HONG KONG (Reuters) – Asian markets fell on Tuesday after heavy losses on Wall Street as investors became increasingly worried about rising inflation, forcing central banks to withdraw their extremely loose monetary policies ahead of forecasts. can do.
All eyes are on the release of key data this week on US retail sales and consumer prices, with the reopening of the world’s top economy and the rapid rise in vaccines allowing people to return to normalcy. There are expectations of an increase.
A sharp drop in U.S. job creation last week indicated that recovery may not be as smooth as thought has given some relief from those concerns, but a rally in commodities – especially the widely used copper and iron ore – Markets are concerned that the cost will spiral
Evidence of this has been seen in China’s statistics, which show that prices at the country’s factory doors have risen at their fastest pace in four months in the past month.
Despite repeated assurances from the Federal Reserve, concerns remain on the trading floor that unless its unemployment is controlled and inflation continues to rise, it will need to buy large bonds as long as it is needed. And the record low interest rate position will remain.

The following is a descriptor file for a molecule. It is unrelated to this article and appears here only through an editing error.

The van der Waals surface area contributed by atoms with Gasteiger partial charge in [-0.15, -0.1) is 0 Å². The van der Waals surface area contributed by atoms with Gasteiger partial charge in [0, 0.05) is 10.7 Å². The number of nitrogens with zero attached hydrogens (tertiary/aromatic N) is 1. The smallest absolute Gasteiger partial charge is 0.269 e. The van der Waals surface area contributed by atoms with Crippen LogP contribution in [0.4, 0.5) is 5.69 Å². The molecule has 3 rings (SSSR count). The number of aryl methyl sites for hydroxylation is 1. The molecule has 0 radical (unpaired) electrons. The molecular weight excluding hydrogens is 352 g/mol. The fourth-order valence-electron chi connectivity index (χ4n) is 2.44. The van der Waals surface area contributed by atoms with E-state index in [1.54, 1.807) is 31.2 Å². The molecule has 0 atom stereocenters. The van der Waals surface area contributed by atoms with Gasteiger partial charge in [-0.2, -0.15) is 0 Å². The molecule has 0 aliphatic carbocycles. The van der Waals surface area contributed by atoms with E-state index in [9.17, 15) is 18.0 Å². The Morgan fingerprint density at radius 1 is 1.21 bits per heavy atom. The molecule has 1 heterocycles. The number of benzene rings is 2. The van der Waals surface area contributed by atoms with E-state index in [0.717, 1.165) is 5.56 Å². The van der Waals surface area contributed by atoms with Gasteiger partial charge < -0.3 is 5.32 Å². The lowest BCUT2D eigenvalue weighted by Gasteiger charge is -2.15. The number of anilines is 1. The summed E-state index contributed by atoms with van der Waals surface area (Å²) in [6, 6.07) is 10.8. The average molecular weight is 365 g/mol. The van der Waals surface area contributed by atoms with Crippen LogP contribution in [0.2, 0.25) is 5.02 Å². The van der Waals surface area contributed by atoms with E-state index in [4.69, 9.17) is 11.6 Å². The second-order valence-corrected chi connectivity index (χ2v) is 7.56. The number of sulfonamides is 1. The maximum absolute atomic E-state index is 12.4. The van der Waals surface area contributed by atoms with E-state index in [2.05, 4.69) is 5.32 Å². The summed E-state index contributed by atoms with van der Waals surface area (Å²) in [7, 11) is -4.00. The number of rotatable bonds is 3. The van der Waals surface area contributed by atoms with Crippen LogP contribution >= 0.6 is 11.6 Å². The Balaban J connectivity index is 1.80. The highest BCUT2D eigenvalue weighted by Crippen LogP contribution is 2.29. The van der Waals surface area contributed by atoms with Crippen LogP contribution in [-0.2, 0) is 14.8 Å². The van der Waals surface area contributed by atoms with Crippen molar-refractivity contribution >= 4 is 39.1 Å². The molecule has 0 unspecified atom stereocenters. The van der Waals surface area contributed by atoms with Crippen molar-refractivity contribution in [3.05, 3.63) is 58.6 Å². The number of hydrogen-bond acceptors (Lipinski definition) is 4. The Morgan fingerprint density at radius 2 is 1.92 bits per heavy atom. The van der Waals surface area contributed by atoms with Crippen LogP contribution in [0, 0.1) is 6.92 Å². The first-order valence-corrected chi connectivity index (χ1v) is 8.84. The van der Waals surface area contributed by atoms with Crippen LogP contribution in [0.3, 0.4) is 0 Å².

Although Fed owners have said they are seeing inflation rise for a few weeks due to a lower base than last year, more reading will put pressure on policymakers to make sure that Don’t let it get out of hand.
“Inflation concerns will be in the spotlight this week, but the underlying effects are of broad value and this next reading will likely only serve as a starting line,” said Edward Moya, Owanda’s strategist.
And there is a sense that the issue will affect markets for some time, even as investors believe the global economy is on track to recover.
“We’re definitely going to see ups and downs over the next two months,” Kirsten Butterley of Citi Private Bank told Bloomberg TV.
Panic erupted ahead of US data on Monday as traders rushed to the gates. The Dow broke a three-day record and the S&P 500 lost more than one percent, while the Nasdaq fell 2.6 percent, leaving tech firms vulnerable to higher borrowing costs.
And Asia took the lead, with Tokyo and Taipei falling more than three per cent each, while Hong Kong fell more than two per cent. Sydney and Seoul retreated more than one percent, and losses occurred in Shanghai, Singapore, Wellington, Manila, Mumbai, Bangkok and Jakarta.
– Key personalities around 0450 GMT
Tokyo – Nikkei 225: down 3.2 percent to 28,577.01.
Hong Kong – Hang Seng Index: down 2.2% to 27,982.21 (break)
Shanghai – Composite: down 0.3% to 3,398.59 (break)
EUR / USD: 21 1.2128 to 2 1.2144 at 2100 GMT.
Pound / Dollar: $ 1.4129 to $ 1.4117.
Euro / Pound: UP at 85.88 pence to 85.95 pence.
Dollar / Yen: UP from 108.74 Yen to 108.84 Yen.
West Texas Intermediate: down 0.7% $ 64.47 per barrel
Brent North Sea crude: down 0.7% at .8 67.84 a barrel.
New York – Dow: 0.1% down 34,742.82 (closed)
London – FTSE 100: down 0.1% at 7123.68 (closed)